Defence Minister Manohar Parrikar Wednesday said it was too early to “assume” that sensitive data and designs of the Scorpene submarines have been compromised and such “claims” have to be first verified by the Indian Navy.
Speaking to The Indian Express after The Australian newspaper reported that classified details of the submarines being built in India had been leaked, Parrikar said: “We simply cannot assume something because of the small quantum of documents which have been put out on a newspaper website without any technical specifications. We have to first gauge the quantum of the leak and find out links to India. What we have before us are just claims that thousands of documents have been leaked. And in any case, what is being spoken about are old documents, going back to the year 2010 or 2011.”
He said he had already asked the Navy to submit an interim inquiry report on the matter which they should within the next 24-48 hours. Only then can an assessment of any “damage control” be made, he said.
“We have to be very careful in making our assessments. All aspects of the matter will be examined and whatever preventive measures need to be taken will be taken. But all that will be done only after the Navy submits its initial findings.’’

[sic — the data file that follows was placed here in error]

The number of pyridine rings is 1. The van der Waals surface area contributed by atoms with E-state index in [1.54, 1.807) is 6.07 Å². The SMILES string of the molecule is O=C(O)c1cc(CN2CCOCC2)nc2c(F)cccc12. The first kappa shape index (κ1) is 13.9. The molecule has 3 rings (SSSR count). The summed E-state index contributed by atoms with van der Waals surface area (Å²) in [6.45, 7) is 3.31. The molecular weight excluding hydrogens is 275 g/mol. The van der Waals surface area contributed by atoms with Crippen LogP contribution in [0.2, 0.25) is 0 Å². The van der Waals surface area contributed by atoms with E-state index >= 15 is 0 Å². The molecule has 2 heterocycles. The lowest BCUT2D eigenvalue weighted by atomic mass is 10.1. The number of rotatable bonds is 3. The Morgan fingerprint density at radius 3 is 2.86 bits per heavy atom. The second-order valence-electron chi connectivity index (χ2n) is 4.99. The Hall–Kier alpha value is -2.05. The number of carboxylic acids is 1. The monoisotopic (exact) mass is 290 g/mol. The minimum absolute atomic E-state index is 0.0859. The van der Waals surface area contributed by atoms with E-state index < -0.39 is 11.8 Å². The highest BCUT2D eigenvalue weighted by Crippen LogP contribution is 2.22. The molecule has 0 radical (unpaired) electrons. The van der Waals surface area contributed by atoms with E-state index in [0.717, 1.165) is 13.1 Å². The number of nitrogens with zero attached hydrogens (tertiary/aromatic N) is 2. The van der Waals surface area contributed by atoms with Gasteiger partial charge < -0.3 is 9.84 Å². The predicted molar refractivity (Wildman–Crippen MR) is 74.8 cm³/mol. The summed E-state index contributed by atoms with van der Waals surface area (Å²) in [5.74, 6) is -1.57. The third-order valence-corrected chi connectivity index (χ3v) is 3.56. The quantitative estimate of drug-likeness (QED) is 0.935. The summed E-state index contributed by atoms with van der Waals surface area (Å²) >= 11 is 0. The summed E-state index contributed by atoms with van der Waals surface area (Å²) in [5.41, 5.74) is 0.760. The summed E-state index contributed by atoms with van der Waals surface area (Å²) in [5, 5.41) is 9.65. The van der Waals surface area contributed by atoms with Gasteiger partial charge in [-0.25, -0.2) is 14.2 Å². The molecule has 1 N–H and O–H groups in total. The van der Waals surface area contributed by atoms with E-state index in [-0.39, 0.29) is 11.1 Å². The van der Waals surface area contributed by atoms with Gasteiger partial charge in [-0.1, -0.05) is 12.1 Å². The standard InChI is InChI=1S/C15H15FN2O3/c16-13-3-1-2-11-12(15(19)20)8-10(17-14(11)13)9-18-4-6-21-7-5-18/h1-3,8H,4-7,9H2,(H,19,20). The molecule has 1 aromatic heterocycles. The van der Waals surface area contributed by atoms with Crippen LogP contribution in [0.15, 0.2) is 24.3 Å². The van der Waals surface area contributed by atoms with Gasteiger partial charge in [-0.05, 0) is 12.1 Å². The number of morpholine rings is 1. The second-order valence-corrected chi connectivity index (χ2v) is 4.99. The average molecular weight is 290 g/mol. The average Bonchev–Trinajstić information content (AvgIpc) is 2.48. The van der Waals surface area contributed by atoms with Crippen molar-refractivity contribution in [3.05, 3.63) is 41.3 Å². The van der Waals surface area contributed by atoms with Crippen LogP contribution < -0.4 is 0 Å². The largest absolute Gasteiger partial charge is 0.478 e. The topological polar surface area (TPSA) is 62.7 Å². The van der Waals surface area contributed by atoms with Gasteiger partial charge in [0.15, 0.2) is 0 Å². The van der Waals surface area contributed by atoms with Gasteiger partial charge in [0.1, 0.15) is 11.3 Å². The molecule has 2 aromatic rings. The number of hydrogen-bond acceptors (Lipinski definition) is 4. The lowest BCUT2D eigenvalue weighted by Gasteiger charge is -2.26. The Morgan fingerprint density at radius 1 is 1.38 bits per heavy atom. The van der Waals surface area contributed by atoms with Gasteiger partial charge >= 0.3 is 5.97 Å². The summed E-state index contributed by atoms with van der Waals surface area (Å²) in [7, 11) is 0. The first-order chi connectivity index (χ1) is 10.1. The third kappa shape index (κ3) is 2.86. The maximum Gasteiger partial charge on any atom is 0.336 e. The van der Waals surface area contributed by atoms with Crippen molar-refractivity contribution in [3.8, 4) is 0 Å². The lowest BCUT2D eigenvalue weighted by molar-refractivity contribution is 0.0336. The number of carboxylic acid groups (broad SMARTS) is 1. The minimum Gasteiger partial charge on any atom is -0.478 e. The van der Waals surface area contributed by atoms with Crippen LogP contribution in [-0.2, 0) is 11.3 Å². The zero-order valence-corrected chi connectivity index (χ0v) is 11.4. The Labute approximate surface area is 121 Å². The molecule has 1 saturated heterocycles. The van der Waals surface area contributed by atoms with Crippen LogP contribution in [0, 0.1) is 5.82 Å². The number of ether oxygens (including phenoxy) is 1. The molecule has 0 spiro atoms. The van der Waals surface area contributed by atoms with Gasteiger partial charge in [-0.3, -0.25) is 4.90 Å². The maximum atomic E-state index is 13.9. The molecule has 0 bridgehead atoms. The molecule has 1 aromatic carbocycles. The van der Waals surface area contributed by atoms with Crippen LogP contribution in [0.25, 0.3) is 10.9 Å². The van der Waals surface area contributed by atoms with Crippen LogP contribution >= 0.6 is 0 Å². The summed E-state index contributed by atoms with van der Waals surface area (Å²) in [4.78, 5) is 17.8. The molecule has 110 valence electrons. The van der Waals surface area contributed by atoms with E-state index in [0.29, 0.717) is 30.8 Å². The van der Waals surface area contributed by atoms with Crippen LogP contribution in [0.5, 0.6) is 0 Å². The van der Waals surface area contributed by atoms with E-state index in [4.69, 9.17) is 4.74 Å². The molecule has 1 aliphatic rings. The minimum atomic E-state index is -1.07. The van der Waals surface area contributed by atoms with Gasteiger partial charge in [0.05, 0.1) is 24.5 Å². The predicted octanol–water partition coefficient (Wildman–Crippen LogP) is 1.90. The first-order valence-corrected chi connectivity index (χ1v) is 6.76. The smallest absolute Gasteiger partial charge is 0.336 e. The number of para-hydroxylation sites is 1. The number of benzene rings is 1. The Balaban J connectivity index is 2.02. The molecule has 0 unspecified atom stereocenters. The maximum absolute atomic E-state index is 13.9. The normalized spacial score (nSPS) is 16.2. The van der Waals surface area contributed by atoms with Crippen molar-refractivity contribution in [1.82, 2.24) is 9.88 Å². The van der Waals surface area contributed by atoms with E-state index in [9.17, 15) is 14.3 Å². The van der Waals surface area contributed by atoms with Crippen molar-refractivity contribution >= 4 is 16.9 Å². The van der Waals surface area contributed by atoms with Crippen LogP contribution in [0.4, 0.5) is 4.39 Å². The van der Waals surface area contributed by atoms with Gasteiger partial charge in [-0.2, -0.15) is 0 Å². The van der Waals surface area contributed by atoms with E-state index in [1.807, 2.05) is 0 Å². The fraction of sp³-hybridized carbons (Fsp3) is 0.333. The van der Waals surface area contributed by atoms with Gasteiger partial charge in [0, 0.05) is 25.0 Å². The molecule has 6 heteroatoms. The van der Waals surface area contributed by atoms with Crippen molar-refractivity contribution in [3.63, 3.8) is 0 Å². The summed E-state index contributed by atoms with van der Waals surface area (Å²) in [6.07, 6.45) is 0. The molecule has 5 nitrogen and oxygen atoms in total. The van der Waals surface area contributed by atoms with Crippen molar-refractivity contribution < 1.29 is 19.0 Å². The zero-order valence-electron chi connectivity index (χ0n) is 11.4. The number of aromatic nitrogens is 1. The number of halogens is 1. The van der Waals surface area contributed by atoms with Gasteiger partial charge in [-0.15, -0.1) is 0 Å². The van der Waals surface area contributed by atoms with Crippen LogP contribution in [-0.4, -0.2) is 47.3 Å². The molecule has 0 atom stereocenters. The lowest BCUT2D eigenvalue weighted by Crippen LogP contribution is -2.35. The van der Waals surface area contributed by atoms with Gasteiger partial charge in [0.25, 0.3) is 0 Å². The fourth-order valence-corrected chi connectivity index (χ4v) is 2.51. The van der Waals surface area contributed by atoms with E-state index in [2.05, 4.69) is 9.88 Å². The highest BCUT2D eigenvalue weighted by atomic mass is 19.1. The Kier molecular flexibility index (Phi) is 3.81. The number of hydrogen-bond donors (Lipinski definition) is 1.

Parrikar sought to distance himself from remarks made earlier in the day when he said that in his understanding, the leak was a case of “hacking” and “it came to my knowledge around 12 o’clock yesterday night”.
“I cannot categorically say whether there was any hacking or leak. When did I say that there was hacking? Once the information is put up before me by the Navy, only then will a clear picture emerge. It is too premature at this stage to make an assessment and, if required at a later stage, whatever needs to be done will be done.”
Parrikar did not comment when he was asked if French shipbuilder DCNS had already been contacted by the Ministry of Defence or the Indian Navy to ascertain facts about the data leak.
But officials in the Ministry of Defence indicated that 100 per cent technical data was never left with the manufacturer and in the event of a leak, India could always exercise the option of tweaking or altering critical technical specifications. “If required, we can make some changes in design and technical parameters,” an official said.